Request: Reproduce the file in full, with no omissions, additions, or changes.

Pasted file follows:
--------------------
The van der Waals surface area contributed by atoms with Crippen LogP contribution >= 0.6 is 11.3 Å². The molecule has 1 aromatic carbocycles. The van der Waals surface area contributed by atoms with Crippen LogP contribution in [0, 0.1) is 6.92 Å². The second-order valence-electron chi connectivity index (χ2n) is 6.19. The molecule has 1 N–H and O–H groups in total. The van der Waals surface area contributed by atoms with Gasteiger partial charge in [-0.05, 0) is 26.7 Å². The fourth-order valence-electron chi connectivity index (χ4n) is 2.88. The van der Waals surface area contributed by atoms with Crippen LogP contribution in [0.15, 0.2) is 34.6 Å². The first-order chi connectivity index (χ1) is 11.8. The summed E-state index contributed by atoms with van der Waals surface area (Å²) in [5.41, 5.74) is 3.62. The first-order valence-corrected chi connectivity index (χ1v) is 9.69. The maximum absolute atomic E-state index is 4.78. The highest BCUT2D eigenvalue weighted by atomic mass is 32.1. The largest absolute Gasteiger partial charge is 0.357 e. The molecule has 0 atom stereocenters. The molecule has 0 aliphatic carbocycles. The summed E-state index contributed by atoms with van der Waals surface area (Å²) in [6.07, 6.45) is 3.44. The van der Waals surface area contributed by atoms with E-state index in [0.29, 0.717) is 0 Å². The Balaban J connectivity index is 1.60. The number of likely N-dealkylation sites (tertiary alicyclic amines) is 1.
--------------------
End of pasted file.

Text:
The van der Waals surface area contributed by atoms with Crippen LogP contribution >= 0.6 is 11.3 Å². The molecule has 1 aromatic carbocycles. The van der Waals surface area contributed by atoms with Crippen LogP contribution in [0, 0.1) is 6.92 Å². The second-order valence-electron chi connectivity index (χ2n) is 6.19. The molecule has 1 N–H and O–H groups in total. The van der Waals surface area contributed by atoms with Gasteiger partial charge in [-0.05, 0) is 26.7 Å². The fourth-order valence-electron chi connectivity index (χ4n) is 2.88. The van der Waals surface area contributed by atoms with Crippen LogP contribution in [0.15, 0.2) is 34.6 Å². The first-order chi connectivity index (χ1) is 11.8. The summed E-state index contributed by atoms with van der Waals surface area (Å²) in [5.41, 5.74) is 3.62. The first-order valence-corrected chi connectivity index (χ1v) is 9.69. The maximum absolute atomic E-state index is 4.78. The highest BCUT2D eigenvalue weighted by atomic mass is 32.1. The largest absolute Gasteiger partial charge is 0.357 e. The molecule has 0 atom stereocenters. The molecule has 0 aliphatic carbocycles. The summed E-state index contributed by atoms with van der Waals surface area (Å²) in [6.07, 6.45) is 3.44. The van der Waals surface area contributed by atoms with E-state index in [0.29, 0.717) is 0 Å². The Balaban J connectivity index is 1.60. The number of likely N-dealkylation sites (tertiary alicyclic amines) is 1.